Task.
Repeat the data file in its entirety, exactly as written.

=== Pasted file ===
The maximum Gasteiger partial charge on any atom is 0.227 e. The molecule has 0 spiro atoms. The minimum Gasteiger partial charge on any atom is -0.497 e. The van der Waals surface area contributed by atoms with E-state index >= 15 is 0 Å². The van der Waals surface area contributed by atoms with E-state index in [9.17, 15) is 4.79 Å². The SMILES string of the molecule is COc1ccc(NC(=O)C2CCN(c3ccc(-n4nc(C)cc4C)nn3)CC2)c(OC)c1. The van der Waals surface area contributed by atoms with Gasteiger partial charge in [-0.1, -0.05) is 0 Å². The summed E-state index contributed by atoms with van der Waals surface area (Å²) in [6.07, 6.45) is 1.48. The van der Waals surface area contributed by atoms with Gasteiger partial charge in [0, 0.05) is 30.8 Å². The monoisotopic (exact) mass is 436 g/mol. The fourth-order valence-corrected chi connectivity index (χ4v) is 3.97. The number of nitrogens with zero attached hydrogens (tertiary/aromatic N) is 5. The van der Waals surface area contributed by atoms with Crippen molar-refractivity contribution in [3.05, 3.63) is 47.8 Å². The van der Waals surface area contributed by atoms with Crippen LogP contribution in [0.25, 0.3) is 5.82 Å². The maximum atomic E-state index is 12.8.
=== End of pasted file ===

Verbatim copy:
The maximum Gasteiger partial charge on any atom is 0.227 e. The molecule has 0 spiro atoms. The minimum Gasteiger partial charge on any atom is -0.497 e. The van der Waals surface area contributed by atoms with E-state index >= 15 is 0 Å². The van der Waals surface area contributed by atoms with E-state index in [9.17, 15) is 4.79 Å². The SMILES string of the molecule is COc1ccc(NC(=O)C2CCN(c3ccc(-n4nc(C)cc4C)nn3)CC2)c(OC)c1. The van der Waals surface area contributed by atoms with Gasteiger partial charge in [-0.1, -0.05) is 0 Å². The summed E-state index contributed by atoms with van der Waals surface area (Å²) in [6.07, 6.45) is 1.48. The van der Waals surface area contributed by atoms with Gasteiger partial charge in [0, 0.05) is 30.8 Å². The monoisotopic (exact) mass is 436 g/mol. The fourth-order valence-corrected chi connectivity index (χ4v) is 3.97. The number of nitrogens with zero attached hydrogens (tertiary/aromatic N) is 5. The van der Waals surface area contributed by atoms with Crippen molar-refractivity contribution in [3.05, 3.63) is 47.8 Å². The van der Waals surface area contributed by atoms with Crippen LogP contribution in [0.25, 0.3) is 5.82 Å². The maximum atomic E-state index is 12.8.